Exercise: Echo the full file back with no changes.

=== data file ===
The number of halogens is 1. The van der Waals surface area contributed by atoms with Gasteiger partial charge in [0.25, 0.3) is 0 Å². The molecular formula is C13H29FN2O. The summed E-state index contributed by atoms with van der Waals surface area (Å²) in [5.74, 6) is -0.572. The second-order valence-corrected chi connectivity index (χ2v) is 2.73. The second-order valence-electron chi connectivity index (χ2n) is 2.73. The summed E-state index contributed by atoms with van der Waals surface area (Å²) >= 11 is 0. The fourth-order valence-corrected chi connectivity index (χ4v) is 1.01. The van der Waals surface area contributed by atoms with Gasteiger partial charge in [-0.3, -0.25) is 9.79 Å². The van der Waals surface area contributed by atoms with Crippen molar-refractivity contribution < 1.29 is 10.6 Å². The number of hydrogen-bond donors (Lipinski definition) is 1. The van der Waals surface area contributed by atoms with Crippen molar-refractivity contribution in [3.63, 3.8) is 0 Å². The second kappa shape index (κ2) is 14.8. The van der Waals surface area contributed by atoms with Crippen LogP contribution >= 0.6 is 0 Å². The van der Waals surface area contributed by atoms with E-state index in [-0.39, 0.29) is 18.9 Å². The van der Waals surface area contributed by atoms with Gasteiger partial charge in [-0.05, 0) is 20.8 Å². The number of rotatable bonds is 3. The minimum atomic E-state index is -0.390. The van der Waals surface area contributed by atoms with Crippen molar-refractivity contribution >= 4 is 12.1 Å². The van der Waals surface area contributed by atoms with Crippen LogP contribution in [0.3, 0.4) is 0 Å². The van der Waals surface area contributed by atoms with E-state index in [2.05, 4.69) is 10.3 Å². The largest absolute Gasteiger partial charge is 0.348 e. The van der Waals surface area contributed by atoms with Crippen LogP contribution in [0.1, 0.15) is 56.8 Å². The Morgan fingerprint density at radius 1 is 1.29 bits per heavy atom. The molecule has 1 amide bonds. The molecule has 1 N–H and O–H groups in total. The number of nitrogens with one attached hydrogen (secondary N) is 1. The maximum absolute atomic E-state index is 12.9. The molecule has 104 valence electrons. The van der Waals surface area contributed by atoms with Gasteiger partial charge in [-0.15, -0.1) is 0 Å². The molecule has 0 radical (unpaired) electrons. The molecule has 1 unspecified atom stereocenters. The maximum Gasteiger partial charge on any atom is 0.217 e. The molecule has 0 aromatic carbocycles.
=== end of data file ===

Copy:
The number of halogens is 1. The van der Waals surface area contributed by atoms with Gasteiger partial charge in [0.25, 0.3) is 0 Å². The molecular formula is C13H29FN2O. The summed E-state index contributed by atoms with van der Waals surface area (Å²) in [5.74, 6) is -0.572. The second-order valence-corrected chi connectivity index (χ2v) is 2.73. The second-order valence-electron chi connectivity index (χ2n) is 2.73. The summed E-state index contributed by atoms with van der Waals surface area (Å²) >= 11 is 0. The fourth-order valence-corrected chi connectivity index (χ4v) is 1.01. The van der Waals surface area contributed by atoms with Gasteiger partial charge in [-0.3, -0.25) is 9.79 Å². The van der Waals surface area contributed by atoms with Crippen molar-refractivity contribution < 1.29 is 10.6 Å². The number of hydrogen-bond donors (Lipinski definition) is 1. The van der Waals surface area contributed by atoms with Crippen molar-refractivity contribution in [3.63, 3.8) is 0 Å². The second kappa shape index (κ2) is 14.8. The van der Waals surface area contributed by atoms with Crippen LogP contribution >= 0.6 is 0 Å². The van der Waals surface area contributed by atoms with E-state index in [-0.39, 0.29) is 18.9 Å². The van der Waals surface area contributed by atoms with Gasteiger partial charge in [-0.05, 0) is 20.8 Å². The number of rotatable bonds is 3. The minimum atomic E-state index is -0.390. The van der Waals surface area contributed by atoms with Crippen molar-refractivity contribution >= 4 is 12.1 Å². The van der Waals surface area contributed by atoms with Crippen LogP contribution in [0.3, 0.4) is 0 Å². The van der Waals surface area contributed by atoms with E-state index in [2.05, 4.69) is 10.3 Å². The largest absolute Gasteiger partial charge is 0.348 e. The van der Waals surface area contributed by atoms with Crippen LogP contribution in [0.1, 0.15) is 56.8 Å². The Morgan fingerprint density at radius 1 is 1.29 bits per heavy atom. The molecule has 1 amide bonds. The molecule has 1 N–H and O–H groups in total. The number of nitrogens with one attached hydrogen (secondary N) is 1. The maximum absolute atomic E-state index is 12.9. The molecule has 104 valence electrons. The van der Waals surface area contributed by atoms with Gasteiger partial charge in [-0.15, -0.1) is 0 Å². The molecule has 0 radical (unpaired) electrons. The molecule has 1 unspecified atom stereocenters. The maximum Gasteiger partial charge on any atom is 0.217 e. The molecule has 0 aromatic carbocycles.